But, bearing witness may not be enough to contribute to action on systemic inequity. Students are by no means unaware of the broad range of ethical challenges that face IHEs. Elit et al. (2011) interviewed a series of returnees to elicit what they perceived to be the major ethical challenges faced in the field. They found five broad issues:

  1. Uncertainty about how best to help;
  2. Perceptions of Western medical students as different;
  3. Moving beyond one's scope of practice;
  4. Navigating different cultures of medicine;
  5. Unilateral capacity building.

The first four themes mostly relate to the normative ethics of an individual within the context. Point (v), however, speaks to broader structural issues that involved improved capacity building both within the North and within the South. As Elit and others suggest, it would be enormously beneficial for students to receive in-depth ethical training on these issues well before departure.

The ability to provide in depth training for deep ethical issues at the structural level remains limited. Crump & Sugarman's (2010) study suggests that only very limited data exists about the guidelines of IHEs, and that broader development of ethical guidelines is needed at the institutional level. The Canadian Federation of Medical Students suggests five criteria to be included in any pre-departure training:

  1. Personal Health: Canadian medical schools should ensure that medical students participating in electives in low-resource settings are adequately prepared to maintain their personal health.
  2. Travel Safety: Canadian medical schools should ensure that students participating in electives in low-resource settings are adequately prepared for safe and responsible travel practices.
  3. Cultural Competency: Canadian medical schools should ensure that students understand that cultural competency and gender sensitivity are pivotal in creating an environment of professionalism and respect while participating in electives in low-resource locations.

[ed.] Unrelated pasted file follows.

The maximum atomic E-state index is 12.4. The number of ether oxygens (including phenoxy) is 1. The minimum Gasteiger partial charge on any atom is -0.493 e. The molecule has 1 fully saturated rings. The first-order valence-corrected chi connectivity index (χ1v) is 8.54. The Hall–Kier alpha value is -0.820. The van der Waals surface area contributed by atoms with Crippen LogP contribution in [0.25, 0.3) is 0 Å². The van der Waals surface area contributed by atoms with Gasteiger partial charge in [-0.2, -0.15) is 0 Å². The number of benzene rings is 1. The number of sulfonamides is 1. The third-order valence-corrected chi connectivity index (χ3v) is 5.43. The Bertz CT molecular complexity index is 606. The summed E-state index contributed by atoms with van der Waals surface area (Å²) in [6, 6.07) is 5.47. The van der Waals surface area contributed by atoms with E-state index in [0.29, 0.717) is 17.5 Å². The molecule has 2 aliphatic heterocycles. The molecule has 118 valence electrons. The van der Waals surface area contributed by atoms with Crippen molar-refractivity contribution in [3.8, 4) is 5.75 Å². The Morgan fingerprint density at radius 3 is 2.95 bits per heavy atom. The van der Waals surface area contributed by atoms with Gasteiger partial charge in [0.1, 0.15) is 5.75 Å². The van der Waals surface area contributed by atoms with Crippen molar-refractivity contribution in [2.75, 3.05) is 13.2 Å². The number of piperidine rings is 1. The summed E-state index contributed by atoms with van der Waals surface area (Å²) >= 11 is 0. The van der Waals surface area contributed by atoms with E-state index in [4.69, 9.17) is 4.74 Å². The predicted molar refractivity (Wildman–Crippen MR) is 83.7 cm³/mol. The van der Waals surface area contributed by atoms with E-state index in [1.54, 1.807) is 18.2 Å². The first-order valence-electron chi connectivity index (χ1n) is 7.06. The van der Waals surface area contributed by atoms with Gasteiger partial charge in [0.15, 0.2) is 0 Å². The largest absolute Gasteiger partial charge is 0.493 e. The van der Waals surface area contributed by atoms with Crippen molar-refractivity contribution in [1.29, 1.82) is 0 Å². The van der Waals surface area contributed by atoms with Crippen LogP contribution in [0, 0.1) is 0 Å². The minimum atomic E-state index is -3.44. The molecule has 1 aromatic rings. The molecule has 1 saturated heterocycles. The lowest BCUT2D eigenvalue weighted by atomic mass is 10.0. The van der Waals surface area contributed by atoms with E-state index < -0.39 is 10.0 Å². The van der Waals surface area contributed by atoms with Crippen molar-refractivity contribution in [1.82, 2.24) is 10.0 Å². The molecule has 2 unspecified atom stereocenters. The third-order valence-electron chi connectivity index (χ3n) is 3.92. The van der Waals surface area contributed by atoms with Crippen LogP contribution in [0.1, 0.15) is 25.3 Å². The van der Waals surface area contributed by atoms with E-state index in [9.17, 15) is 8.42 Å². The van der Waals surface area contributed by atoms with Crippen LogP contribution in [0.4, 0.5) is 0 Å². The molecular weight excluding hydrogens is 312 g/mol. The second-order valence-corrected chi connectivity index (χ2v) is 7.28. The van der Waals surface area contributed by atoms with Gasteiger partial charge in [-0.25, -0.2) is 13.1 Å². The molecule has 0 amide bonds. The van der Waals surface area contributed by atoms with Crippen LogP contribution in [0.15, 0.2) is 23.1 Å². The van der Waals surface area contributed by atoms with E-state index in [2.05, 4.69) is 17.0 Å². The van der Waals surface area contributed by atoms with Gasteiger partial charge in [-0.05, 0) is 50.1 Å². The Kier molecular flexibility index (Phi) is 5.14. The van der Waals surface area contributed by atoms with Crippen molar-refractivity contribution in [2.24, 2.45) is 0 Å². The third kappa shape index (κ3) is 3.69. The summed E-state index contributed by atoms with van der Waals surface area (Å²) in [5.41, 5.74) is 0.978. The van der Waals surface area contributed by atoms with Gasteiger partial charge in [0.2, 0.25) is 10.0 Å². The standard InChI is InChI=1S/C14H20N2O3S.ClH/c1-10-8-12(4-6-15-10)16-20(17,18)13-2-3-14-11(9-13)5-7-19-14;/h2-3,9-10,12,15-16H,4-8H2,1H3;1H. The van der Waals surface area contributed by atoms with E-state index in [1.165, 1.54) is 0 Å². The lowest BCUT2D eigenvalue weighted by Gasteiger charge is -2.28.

4. Language Competencies: Canadian medical schools should ensure that students communicate their language abilities to elective supervisors and build specific medical communication skills to facilitate meaningful and respectful interactions.
  5. Ethical Considerations: Canadian medical schools should ensure that students are aware of the ethical dimensions of studying and working in low-resource environments and follow recognized standards of professional and ethical behaviour while on any elective. (CFMS, 2009)

Evidently these criteria have more to do about discussing the normative behaviour of individuals rather than getting into the complex ethical issues at the structural level. Criteria (i) through (iv) are all about the medical student's needs in the field and largely remain in the realm of obvious, albeit practical, ethics of individual behaviour. Language training rarely factors into pre-departure training. This is certainly important for addressing issues of practical travel needs. Indeed it would be a dangerous mistake to let students assume that their knowledge and experience in Northern health care systems will immediately transfer to positive benefits in the South. Point (v) is a direct attempt to deal with ethics, but it remains limited to practices in the clinic rather than ethical issues at a broader structural level. This is also reflected in the pre-departure material provided by the Global Health Education Consortium and the British Medical Journal. In some learning modules the complex ethical issues are mentioned, but mostly in the form of brief presentations or short seminars rather than through deep philosophical exploration. In the training modules, globalization is portrayed as a general economic phenomenon that has created inequities, but it is not attributed to critical dialogues that attribute these inequities to power-relations working to systematically favour the affluent.